3. I appreciate your cursory research into the history of HTML. You should do more research, I think you will find that it is a very benign technology with the sole purpose of enabling computers to send information to each other in a standard and error-free way.
I think you would be better able to support your points if you kept aim at the players in the market who truly oppose creators. Those being distributors such as Google, MS, Apple, Amazon, etc. These US corporations own the important distribution networks. They are the ones who creators are going to have to negotiate with in order to have their works visible to the consumer market. If gatekeepers emerge, they'll be among these giants.
rinzertanz [2009-08-11 21:20] Nº du commentaire : 1536 Reply to: 1527
"Aim at the players in the market who truly oppose creators. Those being distributors such as Google, MS, Apple, Amazon, etc. These US corporations own the important distribution networks. They are the ones who creators are going to have to negotiate with in order to have their works visible to the consumer market. If gatekeepers emerge, they'll be among these giants."
… My point exactly - with no 'ifs'.
rinzertanz [2009-08-12 07:54] Nº du commentaire : 1547 Reply to: 1536
p.s. Alexa's stats on the 10 top sites in the world as of August 12th, 2009 …
No.5. Windows Live
No.5. Microsoft Network
No.9 Baidu (China's search engine)
No.10 yahoo - (China 2nd search engine)
Food for thought.
quadibloc [2009-08-18 08:21] Nº du commentaire : 1733 Reply to: 1536
We already have gatekeepers who profit greatly while creators gain very little from their works. Those gatekeepers aren't Apple's iTunes store, or Google, or Amazon. They're book publishers and record companies.
Just as most of the money from televised hockey, football, or baseball games goes to team owners and the league, not the players, record companies make much more money from the latest hit song than the performer and composer. This isn't even as unfair as it seems, because there are lots of people who can sing as well, but don't have a recording contract… just as there are lots of people who can play baseball just about as well, but play in an AA or AAA team instead of the major leagues.
The public listens to the major singing stars who got airplay and publicity, the one's they've heard about, the ones who are famous. Access to the public and visibility make the difference.
Protecting the monetary value of copyrighted content more fiercely helps enrich the gatekeepers of access, the record companies and publishers, far more than it does the artists and creators. But that's not necessarily an argument against copyright.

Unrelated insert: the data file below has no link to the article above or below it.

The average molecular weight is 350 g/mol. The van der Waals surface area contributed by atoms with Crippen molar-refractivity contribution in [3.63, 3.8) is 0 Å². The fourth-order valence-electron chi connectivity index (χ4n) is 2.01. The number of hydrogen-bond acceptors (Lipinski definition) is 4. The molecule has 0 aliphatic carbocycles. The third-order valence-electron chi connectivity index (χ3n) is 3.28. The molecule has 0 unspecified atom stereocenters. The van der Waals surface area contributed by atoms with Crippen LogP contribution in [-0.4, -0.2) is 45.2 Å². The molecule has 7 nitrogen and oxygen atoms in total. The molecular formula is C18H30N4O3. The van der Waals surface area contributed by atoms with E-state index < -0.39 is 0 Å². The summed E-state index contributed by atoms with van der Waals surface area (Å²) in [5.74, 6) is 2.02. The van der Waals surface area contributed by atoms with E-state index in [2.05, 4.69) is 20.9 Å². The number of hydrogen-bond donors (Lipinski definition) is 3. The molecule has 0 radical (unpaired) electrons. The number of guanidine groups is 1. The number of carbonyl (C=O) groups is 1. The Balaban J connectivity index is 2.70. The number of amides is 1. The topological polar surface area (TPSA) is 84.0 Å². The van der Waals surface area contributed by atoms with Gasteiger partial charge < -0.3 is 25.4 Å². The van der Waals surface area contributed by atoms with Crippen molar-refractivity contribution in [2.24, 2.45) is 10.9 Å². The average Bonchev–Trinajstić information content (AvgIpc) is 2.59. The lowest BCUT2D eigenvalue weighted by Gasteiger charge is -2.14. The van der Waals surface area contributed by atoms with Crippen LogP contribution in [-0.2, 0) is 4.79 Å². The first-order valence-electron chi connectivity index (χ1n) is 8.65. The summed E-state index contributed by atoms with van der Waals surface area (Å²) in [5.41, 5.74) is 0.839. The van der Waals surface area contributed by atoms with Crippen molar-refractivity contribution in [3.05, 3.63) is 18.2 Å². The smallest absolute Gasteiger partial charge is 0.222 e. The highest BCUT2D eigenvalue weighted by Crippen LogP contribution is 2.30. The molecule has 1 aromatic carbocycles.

We don't really want an alternative arrangement, where, for example, radio stations are only permitted to play 10% of their music from artists who live out of town - never mind Canadian Content. Maybe it's better to protect copyright fiercely so that the crumbs from the table to the artists become bigger, than to adopt socialism for the music industry. But that's how far the debate would have to reach to address the real issues.
rinzertanz [2009-08-18 10:37] Nº du commentaire : 1736 Reply to: 1733
Please note: Copyright resides with the 'creator of the work'. Licenses to DISTRIBUTE that copyright are what the 'middlemen' use, regardless of the 'product' they manufacture, ie. CD, DVD, t-shirt or book.
With the net supplanting much of the former traditional distribution vehicles, you're right that the former 'middlemen' are scrambling as they try to protect their LICENSES.
crade [2009-08-11 16:39] Nº du commentaire : 1521 Reply to: 1479
Not that this is at all related to copyright law, but HTML is hardly a giant conspiracy. They just made HTML standard so that the various web browsers would all work properly. Before this web pages would be broken in one browser and look ok in another.
If it makes you feel better, since microsoft refuses to follow the standard, pages often still look broken in one browser and ok in another :)
rinzertanz [2009-08-11 22:49] Nº du commentaire : 1539 Reply to: 1521
Ah, 'the standard'. You mean the gatekeepers who are now DETERMINING the EVOLUTION of the net.
Have you ever tried to use Google's Picasa Photo software with a Microsoft operating system? They ABSOLUTELY do not 'speak' to each other. Every 'function' done with Picasa is not 'recognized' by Microsoft. It's a 'closed system'. Why? Cuz it's two 'proprietory' BUSINESSES butting heads. They are BOTH trying to 'corner the market' to ESTABLISH the 'technological operating standard'. And that is very much a 'copyright issue', ie. IP & patents.